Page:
But when I asked her why she didn’t drop out after she paid her debt, she laughed and said, “As I gained more fame as a lawyer, it was difficult to just throw in the towel and start digging the earth. I was forced to keep going. I don’t know why, but I felt that I had to keep going.” I guess that when she eventually retires, there is no need to keep going for her. She wants to rekindle her childhood dream. She plans to move to Tennessee after 2 years of retirement and take up farming. Asked whether she would not feel out of place or ashamed, she said, “I know a lot of professors in different schools or people in government or other blue collar jobs who, after retirement, have done something that no one would expect. For example, the senator who did Dancing With the Stars, so I am no different.”

     I also talked to Andrew Cornblatt, Dean of Student Admissions. His goal upon retirement was not to rekindle his second passion but to continue working with students like he always has. Apparently, his best memories are of his time spent at Camp Anawana, so he wants to volunteer at a camp. I asked him whether he could handle the daily affairs of the camp, and he laughed and said, “I will have people running the camp; I only want to open a camp for children.” I don’t think it is right to make fun of peoples’ retirement dreams, but I wonder if he has considered the liability from potential lawsuits. But if camp is what he wants, then he has every right to see his dream come through.

      I could practically predict Professor Cole’s answer.  He was my criminal procedure professor during my first year. I also knew he had worked for the Constitutional Project and was extremely pro-defense, so I wasn’t expecting anything out of the ordinary. So when I asked him what he wanted to do, he said he would like to educate “prisoners and susceptible neighborhoods about their legal rights so that the police could not abuse them.” What a typical answer. Nevertheless, I wasn’t going to accept it, so I pushed him to think about what he would do if the world was coming to an end tomorrow. He said, “I want law and order.” I gave up.  It was truly interesting to hear what professors and deans planned to do upon retirement. I guess there is no set track.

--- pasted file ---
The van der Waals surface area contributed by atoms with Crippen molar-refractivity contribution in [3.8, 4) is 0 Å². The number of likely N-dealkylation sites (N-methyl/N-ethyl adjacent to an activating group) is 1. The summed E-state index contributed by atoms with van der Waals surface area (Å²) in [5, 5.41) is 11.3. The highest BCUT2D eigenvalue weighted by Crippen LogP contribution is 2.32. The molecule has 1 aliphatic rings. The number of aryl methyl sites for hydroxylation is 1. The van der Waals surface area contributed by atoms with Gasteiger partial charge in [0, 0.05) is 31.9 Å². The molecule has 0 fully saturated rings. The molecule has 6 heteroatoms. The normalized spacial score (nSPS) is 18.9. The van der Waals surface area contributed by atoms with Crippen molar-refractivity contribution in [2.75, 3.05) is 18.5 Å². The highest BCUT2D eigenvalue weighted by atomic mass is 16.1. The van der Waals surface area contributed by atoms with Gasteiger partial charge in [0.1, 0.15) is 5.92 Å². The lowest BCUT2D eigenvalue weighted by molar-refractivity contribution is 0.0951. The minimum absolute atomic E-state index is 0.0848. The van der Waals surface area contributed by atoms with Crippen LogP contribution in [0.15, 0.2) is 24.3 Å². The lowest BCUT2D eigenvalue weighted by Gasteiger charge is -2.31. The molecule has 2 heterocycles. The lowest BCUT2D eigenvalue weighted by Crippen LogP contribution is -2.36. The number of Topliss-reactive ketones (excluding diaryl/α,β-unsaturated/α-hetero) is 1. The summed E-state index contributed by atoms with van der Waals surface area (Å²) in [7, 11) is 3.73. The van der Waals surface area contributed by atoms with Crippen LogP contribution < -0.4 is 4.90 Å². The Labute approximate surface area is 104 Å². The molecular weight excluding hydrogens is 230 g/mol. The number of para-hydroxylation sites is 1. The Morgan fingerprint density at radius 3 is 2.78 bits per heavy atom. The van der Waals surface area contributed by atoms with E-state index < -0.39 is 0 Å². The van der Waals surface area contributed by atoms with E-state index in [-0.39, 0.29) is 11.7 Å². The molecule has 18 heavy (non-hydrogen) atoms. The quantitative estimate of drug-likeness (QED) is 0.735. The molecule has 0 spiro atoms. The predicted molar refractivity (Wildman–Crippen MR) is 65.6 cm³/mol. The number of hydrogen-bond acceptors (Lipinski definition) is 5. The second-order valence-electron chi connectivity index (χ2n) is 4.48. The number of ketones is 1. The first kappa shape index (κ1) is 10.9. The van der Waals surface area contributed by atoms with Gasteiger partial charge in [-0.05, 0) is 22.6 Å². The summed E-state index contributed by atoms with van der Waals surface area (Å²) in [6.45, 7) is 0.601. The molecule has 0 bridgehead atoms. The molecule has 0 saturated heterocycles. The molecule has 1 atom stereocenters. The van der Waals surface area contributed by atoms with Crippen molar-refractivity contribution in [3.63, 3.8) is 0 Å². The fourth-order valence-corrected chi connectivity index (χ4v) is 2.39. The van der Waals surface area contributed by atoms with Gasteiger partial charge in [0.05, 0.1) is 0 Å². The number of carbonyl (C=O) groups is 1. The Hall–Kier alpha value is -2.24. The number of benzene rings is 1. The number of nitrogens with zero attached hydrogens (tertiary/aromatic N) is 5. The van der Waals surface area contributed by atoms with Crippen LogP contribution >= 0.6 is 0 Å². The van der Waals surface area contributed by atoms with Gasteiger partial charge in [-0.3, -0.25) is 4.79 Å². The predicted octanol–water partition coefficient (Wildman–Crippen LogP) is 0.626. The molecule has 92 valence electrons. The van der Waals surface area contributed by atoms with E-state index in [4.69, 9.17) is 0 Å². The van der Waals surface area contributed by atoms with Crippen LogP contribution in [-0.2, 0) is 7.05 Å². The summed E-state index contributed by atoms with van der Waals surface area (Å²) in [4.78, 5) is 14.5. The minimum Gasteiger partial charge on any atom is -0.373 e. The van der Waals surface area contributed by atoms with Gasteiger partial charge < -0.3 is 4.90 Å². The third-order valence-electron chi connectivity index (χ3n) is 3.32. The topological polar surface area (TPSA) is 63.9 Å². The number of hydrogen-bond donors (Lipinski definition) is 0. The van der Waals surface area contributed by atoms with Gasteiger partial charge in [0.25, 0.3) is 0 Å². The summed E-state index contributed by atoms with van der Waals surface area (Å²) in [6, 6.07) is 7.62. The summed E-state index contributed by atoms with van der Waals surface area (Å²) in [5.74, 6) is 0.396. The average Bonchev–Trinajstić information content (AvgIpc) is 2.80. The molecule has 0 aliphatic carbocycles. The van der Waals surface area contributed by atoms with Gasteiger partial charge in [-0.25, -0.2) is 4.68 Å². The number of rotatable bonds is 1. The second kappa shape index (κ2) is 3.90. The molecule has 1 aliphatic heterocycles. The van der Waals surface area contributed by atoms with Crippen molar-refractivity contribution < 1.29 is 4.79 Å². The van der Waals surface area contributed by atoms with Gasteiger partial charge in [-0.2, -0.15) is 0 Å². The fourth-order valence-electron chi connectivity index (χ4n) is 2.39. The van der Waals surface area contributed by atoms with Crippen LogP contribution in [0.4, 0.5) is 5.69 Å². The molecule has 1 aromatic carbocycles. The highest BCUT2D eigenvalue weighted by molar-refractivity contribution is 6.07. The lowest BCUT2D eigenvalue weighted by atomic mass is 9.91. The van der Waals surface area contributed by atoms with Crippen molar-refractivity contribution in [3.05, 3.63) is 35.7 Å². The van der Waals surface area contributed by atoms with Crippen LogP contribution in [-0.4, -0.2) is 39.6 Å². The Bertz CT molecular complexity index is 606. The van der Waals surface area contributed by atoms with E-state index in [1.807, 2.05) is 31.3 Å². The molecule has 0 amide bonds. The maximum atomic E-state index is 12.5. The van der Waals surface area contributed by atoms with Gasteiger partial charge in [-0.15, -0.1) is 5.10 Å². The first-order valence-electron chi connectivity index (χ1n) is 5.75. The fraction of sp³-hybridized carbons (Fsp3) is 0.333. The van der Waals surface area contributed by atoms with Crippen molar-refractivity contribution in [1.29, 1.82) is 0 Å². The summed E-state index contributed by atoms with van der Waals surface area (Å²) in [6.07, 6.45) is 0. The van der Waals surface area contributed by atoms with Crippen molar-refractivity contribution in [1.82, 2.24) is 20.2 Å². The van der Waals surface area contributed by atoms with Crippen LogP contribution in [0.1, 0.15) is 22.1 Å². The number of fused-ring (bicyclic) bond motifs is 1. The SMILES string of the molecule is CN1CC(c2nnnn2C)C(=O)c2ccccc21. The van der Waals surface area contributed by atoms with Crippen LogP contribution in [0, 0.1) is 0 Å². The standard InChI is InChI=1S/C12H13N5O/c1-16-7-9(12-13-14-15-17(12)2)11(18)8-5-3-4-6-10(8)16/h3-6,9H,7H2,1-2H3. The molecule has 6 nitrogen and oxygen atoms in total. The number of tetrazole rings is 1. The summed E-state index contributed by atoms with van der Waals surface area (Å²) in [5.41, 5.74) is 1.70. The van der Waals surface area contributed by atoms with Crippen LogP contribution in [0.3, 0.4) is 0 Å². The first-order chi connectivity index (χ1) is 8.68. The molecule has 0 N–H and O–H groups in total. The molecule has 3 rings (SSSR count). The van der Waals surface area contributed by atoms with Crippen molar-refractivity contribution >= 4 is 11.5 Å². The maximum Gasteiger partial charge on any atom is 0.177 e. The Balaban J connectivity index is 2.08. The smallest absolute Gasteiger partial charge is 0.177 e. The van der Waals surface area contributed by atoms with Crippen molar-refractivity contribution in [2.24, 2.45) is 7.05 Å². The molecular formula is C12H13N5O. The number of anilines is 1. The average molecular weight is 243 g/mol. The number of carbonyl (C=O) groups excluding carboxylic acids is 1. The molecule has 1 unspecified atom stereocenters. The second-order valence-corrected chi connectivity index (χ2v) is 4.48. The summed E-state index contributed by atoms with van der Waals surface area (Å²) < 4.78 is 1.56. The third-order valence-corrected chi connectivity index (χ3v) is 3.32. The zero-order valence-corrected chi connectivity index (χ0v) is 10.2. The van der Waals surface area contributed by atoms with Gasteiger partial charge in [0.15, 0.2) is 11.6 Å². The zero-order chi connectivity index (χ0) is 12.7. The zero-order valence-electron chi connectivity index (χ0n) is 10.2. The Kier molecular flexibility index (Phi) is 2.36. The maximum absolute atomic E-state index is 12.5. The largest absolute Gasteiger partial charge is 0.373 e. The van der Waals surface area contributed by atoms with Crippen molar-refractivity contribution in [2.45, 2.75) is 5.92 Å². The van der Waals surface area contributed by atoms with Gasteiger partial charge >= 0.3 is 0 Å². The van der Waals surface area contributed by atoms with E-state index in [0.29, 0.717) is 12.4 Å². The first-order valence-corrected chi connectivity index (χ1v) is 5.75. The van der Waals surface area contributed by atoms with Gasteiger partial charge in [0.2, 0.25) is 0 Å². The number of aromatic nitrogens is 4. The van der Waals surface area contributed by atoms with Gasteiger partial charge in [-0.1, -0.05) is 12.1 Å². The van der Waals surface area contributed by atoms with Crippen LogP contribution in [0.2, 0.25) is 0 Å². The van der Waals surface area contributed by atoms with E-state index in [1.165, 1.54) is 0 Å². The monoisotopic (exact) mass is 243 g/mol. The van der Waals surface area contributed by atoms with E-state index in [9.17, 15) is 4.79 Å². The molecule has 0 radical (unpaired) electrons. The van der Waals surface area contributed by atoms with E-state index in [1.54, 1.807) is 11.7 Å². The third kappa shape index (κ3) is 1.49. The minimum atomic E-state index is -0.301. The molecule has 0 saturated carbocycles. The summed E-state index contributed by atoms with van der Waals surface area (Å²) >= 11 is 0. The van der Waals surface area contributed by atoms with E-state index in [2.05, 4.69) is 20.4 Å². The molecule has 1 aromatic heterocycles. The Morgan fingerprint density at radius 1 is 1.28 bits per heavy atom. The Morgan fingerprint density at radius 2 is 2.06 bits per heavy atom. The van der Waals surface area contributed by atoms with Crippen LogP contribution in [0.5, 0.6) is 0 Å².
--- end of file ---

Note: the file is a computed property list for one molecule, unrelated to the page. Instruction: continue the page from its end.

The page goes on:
(Happy April Fool’s! Love, Law Weekly.)

Horoscopes (or maybe word association)

This is what everyone born between July 23 and August 22 looks like. Photo courtesy of the National Broadcasting Company’s promotional photographs.Aries - You may or may not experience an event which either will or won’t change your life.

Taurus - I feel like the fact that your sign is a bull may say something about your attitude toward intimate relations. But I could be wrong.

Gemini - You’re the forgotten NASA program, sandwiched between Mercury and Apollo, which allowed our space program to learn things like space walks and ship-to-ship docking.

Cancer - Now I’m just depressed.

Leo - Your last name is McGarry and you will be White House Chief of Staff to Fictional President Josiah Bartlett.

Virgo – You will have an amazing week. Because you’re amazing.

Libra - Something good will happen in the next few days, and you will be forced to make a decision. Those two might not be related.

Scorpio - Scorpion scorpion scorpion scorpion scorpion. It’s got a stinger for a tail.

Sagittarius - Relationship dynamics may change after an event occurs that neither of you expected. Well, he expected it. She, on the other hand….

Capricorn - To infinity, and beyond!

Aquarius - It’s the dawning of your age. Steve Carrell told me so. Although, now that I think about it, that might not be what the song was about.

Pisces - You and your friend Reese will get together for an excellently sweet business venture. Wait. Is that not how you say it? Really? Hmm.

Kevin Talks: Advice for Law Students

Dear Law Weekly,

The other night, my friends and I were debating whether law school was more like high school or college. What do you think?

Sincerely,

The Imaginary Questioner

Thanks for your imaginary question, Imaginary Questioner. This debate, as old as law school itself, warrants a pointby-point breakdown.